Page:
This week, Ohio Attorney General Mike DeWine released a report from the Insurer Task Force on Opioid Reduction. Joined by many of Ohio’s leading insurance companies, DeWine outlined the goals to fight the epidemic, and ways that insurance company reforms can affect the impact of the opiate crisis here in Ohio.
Also this week, The Ohio Association of County Behavioral Health Authorities (OACBHA) held their annual the work being done around the state to combat the opiate epidemic. Together, these two separate events highlight the importance of all sectors working together to understand their individual roles to counter the opiate epidemic through prevention, intervention and treatment. This unified message will speak volumes as individuals throughout the state come together to play their part.
The leading cause of death for individuals below the age of 50 is now opioid overdose. Relatedly, American average life expectancy has declined for the second year in a row.
The leading cause of death for individuals below the age of 50 is now opioid overdose. Relatedly, American average life expectancy has declined for the second year in a row. The impacts of the crisis are felt in almost every sector of the economy, in almost every family and throughout every community.Our @BrieLusheck highlights recommendations to fight #opiates in AG insurer task force report read the recommendations here Click To Tweet
The Attorney General’s report set forth goals and recommendations organized into three different categories: prevention, intervention and treatment. The 15 recommendations focused on the role insurers should play in the suppressing the opioid crisis and include:
- Insurers should cover and encourage, where appropriate, the use of both non-opioid pain medications and non-pharmacological treatments for pain.
- Insurers should identify and develop targeted education efforts for clinicians who prescribe high volumes of opioids compared with peers in their clinical specialty.
- Insurers should ensure that providers in their networks are aware of and follow applicable opioid prescribing guidelines, which should be more uniform to reduce the amount of opioids prescribed.
- Insurers should develop targeted prevention efforts aimed at reducing the number of opioid prescriptions written for adolescents and young adults who are “opioid-naive.”
- Insurers should develop targeted “first-fill” education programs.
- Insurers should work together to develop communication strategies and use easy-to-understand language to educate the public about the risks of opioids.
- Insurers should educate prescribers about tapering guidelines for patients who use opioids to treat chronic pain, and encourage prescribers, as appropriate, to reduce a patient’s dependence on opioids.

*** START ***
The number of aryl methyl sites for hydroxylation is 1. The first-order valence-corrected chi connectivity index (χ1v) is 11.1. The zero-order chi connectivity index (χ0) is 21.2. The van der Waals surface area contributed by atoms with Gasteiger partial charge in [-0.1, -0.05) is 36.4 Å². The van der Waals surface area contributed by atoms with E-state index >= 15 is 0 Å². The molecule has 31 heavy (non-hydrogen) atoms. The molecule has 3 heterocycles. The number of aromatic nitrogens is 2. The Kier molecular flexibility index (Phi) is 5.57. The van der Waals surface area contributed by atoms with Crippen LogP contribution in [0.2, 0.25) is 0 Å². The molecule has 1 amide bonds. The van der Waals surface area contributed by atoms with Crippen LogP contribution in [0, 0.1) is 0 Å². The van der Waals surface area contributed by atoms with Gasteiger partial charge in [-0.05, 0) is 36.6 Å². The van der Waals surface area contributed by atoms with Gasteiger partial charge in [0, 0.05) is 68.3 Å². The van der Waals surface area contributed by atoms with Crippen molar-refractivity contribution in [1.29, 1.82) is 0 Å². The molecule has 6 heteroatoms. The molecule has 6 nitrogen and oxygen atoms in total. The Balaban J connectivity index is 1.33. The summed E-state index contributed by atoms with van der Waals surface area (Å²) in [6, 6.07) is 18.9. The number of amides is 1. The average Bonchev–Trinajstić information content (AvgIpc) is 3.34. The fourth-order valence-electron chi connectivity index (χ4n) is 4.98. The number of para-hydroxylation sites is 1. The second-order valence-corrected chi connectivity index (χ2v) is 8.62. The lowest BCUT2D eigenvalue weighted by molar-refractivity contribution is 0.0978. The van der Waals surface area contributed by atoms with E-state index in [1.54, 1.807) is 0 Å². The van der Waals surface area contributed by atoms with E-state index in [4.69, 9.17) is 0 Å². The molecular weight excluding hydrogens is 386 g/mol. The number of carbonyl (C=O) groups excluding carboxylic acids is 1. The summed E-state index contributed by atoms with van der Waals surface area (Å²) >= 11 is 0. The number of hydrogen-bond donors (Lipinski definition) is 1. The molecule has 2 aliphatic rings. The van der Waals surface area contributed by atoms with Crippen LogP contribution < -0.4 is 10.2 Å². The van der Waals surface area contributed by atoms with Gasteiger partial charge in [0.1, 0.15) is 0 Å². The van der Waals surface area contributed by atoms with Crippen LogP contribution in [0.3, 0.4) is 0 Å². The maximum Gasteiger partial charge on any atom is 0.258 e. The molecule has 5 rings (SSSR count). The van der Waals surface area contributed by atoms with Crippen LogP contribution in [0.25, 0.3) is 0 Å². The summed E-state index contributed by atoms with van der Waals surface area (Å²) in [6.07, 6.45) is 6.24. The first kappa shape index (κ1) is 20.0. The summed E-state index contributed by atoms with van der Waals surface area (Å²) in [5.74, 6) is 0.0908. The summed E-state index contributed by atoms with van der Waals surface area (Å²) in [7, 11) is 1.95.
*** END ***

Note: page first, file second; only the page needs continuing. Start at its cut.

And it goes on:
- Insurers should create, use, and continually refine “lock-in” programs to reduce the practice of doctor or pharmacy “shopping” by patients who are seeking opioids.
- Insurers should use multidisciplinary teams, when appropriate, to coordinate care for members with opioid-use disorder.
- Insurers should direct obstetricians and gynecologists in their network to screen pregnant patients for opioid use throughout pregnancy.
- Insurers should accept a standard authorization form for disclosure and use of protected health information to better coordinate the care of its members.
- Insurers should help government partners to coordinate substance-use treatment for members who are preparing to re-enter the community after a period of incarceration.
- The General Assembly should amend state statute so that commercial insurance companies have access to prescription information contained in the Ohio Automated Rx Reporting System.
- Insurers should eliminate or expedite prior authorizations for accessing Medication Assisted Treatment (MAT).
- Insurers should increase reimbursement rates to adequately cover the cost of providing substance-use disorder treatment.
Here at The Center for Community Solutions we have examined the impact of the opioid epidemic on families, the criminal justice system and the behavioral health system and also on ways we can prevent the effects of opioids on future generations through both education and community-based prevention. The prevention work we’ve focused on can be found here, and was highlighted this week at OACBHA’s Opiate Conference.
The various roles that insurance companies, doctors, government, teachers, parents and community leaders can play in putting an end to the opioid crisis for future generations should continue to be highlighted.